Corb Lund stays true to the music, no matter the genre

Country musician comes to Victoria Jan 26 with band Hurtin' Albertans

Corb Lund and the Hurtin' Albertans perform at McPherson Playhouse Jan. 26.

Canadian cowboy rocker Corb Lund’s music defies definition.

Filled with country twang, blues, honkeytonk and rockabilly influences, it’s his songwriting that strikes a chord with audiences and earned him frequent Juno nominations and awards.

While many of his songs lean toward political issues, he says he writes about subjects that interest him.

“I don’t really have an overt agenda, but I guess you could think of it that way,” he says. “There’s not a lot of love songs. I think it’s boring. I mean, I write a few, if they’re real, but a lot of people default to that. A lot of people, that’s all they ever write about. It just bores me.”

His latest record, Things That Can’t Be Undone, is his ninth with the Hurtin’ Albertans, the tight group of bandmates who have been together for more than a decade. It’s an album centred around loss, including the death of a young family member.

“I wasn’t really intending to make it a public song. It was (written) for some family and turned out well. The band liked it so we recorded it,” he says, adding there’s a limit to how far he’ll go in sharing his personal life.

Lund, 46, found music at an early age, listening to his grandfathers sing.

“My favourite record of all time is Marty Robbins, a record called Gun Fighter Ballads and Trail Songs, I found it in my dad’s collection when I was in Grade 6,” he explains. “It was my favourite one as a kid and it holds up over time because it’s still my favourite now. I love the songs on it like my grandfathers used to sing. They were ranchers, they weren’t musicians, they were just singing for fun back in the day when there was less options. … I found it fascinating that some of the songs that they would sing were on this record.”

He picked up a guitar at 15 and by 1989 was a founding member of hard rock band, The Smalls. “My family are all cowboys and rancher people so for me rock and roll music was really exotic, so I was into that when I was a teenager and did that for years.”

He began playing with the Hurtin’ Albertans at the same time and when The Smalls disbanded in 2001, Lund mosied over to country music.

“I just like all kinds of music. Doing that underground rock music for a lot of years gave me a different perspective on songwriting. That’s probably why my western songs are the way they are,” he says.

Staying away from the mainstream is where you’ll find more authentic music, no matter the genre, he says.

“All this stuff that’s really mainstream and on the mainstream radio stations is really corporate,” says Lund. “The way it’s written and introduced and everything, the whole process has a different goal. It’s not individuals – there’s occasional exceptions – but for the most part, it’s not individuals expressing themselves artistically, it’s a group of people putting together music that will appeal to the widest demographic and make the most money, that’s the goal. The music that me and my friends make, the goal is different, the goal is to express ourselves and that’s mostly underground country.”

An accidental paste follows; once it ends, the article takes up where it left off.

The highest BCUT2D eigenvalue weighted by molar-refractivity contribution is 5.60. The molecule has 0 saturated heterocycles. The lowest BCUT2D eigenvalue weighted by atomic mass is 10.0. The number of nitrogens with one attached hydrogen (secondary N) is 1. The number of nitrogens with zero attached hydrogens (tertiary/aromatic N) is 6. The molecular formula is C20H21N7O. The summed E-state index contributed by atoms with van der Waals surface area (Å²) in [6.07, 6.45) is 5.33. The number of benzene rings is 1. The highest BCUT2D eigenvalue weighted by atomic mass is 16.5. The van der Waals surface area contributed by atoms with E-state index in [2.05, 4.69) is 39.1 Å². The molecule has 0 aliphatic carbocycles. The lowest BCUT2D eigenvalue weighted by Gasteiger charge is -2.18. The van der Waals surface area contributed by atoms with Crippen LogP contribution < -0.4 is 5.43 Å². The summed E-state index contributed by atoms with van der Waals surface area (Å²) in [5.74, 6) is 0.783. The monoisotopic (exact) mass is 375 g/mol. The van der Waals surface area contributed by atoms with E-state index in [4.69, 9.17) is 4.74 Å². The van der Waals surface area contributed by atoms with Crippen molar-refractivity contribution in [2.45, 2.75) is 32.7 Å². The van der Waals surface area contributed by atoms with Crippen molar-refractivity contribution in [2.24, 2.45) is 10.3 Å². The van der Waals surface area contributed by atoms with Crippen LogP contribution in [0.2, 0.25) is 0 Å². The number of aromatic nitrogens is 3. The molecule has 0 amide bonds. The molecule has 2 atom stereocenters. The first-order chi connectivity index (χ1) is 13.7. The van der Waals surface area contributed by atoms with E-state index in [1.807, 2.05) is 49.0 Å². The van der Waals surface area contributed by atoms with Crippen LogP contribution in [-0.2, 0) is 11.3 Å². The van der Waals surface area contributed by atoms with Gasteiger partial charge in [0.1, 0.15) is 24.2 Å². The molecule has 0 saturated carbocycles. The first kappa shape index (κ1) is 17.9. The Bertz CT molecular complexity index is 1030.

According to Lund, it’s staying authentic to the music that has kept him in the business for the last 15 years. “My audiences are really loyal. They know that what I’m doing is pretty personal and real. I’m not sure I’d like to be a corporate act, I’ve never done that. But I know in some cases your fortunes are based largely on the media tap being turned on, turned off, whereas our people tend to be lifetime fans.”

Lund fans can see him and the Hurtin’ Albertans with Daniel Romano on Jan. 26 at the McPherson Playhouse. atomiqueproductions.com

 

Just Posted

Local and international artists paint murals across Victoria

Sixteen murals are spread out across downtown Victoria as part of the ‘concrete canvas’ project

Pet-A-Palooza a good reason to ‘pawse’ this weekend in Victoria

Puppies, goats, wiener dog races and more on the grounds of St. Ann’s Academy Aug. 18-19

UVic art display showcases craft of bookmaking

Art of the Book 2018 is in the Audain Gallery at UVic from 10 a.m. to 4 p.m. starting Aug. 11

Celebrate local food with Feast of Fields in North Saanich

21st Feast of Fields on Vancouver Island is at Kildara Farms on Aug. 26 from 1 to 4 p.m.

RIFFLANDIA: Local artists thrive under festival model

Bands like Current Swell, one of the 2018 headliners, made their mark at RAP

Updated: ‘Queen of Soul’ Aretha Franklin has died

Publicist Gwendolyn Quinn reports Franklin passed Thursday at 9:50 a.m. at her home in Detroit

REVIEW: Ever wanted to be young again? Theatre Skam’s Concord Floral will make you think again

Strong acting in an interesting theatre space, writes Sheila Martindale

Brad Pitt says he has given Jolie Pitt millions since split

Actor Brad Pitt denies Angelina Jolie Pitt’s claim that he has paid no meaningful child support.

WINE LOVERS UNITE: Victoria festival offers numerous tasting options

Parkside Hotel and Spa hosting Victoria International Wine Festival

Farquhar Auditorium updates image for 40th season

The Farquhar at UVic ushers in new season Sept. 22

THEATRE SKAM: Young cast brings Concord Floral to life in vacant downtown retail space

Former office supply store a unique venue for telling mysterious tale of youth with secrets

5 things to do in Greater Victoria this weekend

Check out dragon Boats, artists, football and more

Most Read